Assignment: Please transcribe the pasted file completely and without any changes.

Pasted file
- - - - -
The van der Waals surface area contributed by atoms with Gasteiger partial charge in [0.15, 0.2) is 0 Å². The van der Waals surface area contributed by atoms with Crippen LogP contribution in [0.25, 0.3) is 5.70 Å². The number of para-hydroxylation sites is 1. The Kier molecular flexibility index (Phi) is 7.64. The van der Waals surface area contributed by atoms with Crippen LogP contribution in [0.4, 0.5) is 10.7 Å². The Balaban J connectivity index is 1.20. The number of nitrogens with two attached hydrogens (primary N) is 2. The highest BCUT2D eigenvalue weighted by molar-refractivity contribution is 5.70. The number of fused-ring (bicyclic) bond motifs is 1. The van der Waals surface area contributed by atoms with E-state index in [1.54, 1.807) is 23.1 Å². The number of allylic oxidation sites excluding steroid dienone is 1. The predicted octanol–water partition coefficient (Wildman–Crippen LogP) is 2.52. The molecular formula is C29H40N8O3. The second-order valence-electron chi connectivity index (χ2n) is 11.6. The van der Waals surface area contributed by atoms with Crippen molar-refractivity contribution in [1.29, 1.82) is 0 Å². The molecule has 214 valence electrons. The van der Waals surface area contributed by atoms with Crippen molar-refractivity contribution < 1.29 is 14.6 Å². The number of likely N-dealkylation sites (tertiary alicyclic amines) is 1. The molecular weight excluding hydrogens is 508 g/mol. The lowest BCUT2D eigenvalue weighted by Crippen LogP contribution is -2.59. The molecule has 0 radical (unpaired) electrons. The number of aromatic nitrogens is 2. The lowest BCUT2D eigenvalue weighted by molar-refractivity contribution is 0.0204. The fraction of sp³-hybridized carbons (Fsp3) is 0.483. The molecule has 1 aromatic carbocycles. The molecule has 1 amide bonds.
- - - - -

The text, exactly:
The van der Waals surface area contributed by atoms with Gasteiger partial charge in [0.15, 0.2) is 0 Å². The van der Waals surface area contributed by atoms with Crippen LogP contribution in [0.25, 0.3) is 5.70 Å². The number of para-hydroxylation sites is 1. The Kier molecular flexibility index (Phi) is 7.64. The van der Waals surface area contributed by atoms with Crippen LogP contribution in [0.4, 0.5) is 10.7 Å². The Balaban J connectivity index is 1.20. The number of nitrogens with two attached hydrogens (primary N) is 2. The highest BCUT2D eigenvalue weighted by molar-refractivity contribution is 5.70. The number of fused-ring (bicyclic) bond motifs is 1. The van der Waals surface area contributed by atoms with E-state index in [1.54, 1.807) is 23.1 Å². The number of allylic oxidation sites excluding steroid dienone is 1. The predicted octanol–water partition coefficient (Wildman–Crippen LogP) is 2.52. The molecular formula is C29H40N8O3. The second-order valence-electron chi connectivity index (χ2n) is 11.6. The van der Waals surface area contributed by atoms with Crippen molar-refractivity contribution in [1.29, 1.82) is 0 Å². The molecule has 214 valence electrons. The van der Waals surface area contributed by atoms with Crippen molar-refractivity contribution < 1.29 is 14.6 Å². The number of likely N-dealkylation sites (tertiary alicyclic amines) is 1. The molecular weight excluding hydrogens is 508 g/mol. The lowest BCUT2D eigenvalue weighted by Crippen LogP contribution is -2.59. The molecule has 0 radical (unpaired) electrons. The number of aromatic nitrogens is 2. The lowest BCUT2D eigenvalue weighted by molar-refractivity contribution is 0.0204. The fraction of sp³-hybridized carbons (Fsp3) is 0.483. The molecule has 1 aromatic carbocycles. The molecule has 1 amide bonds.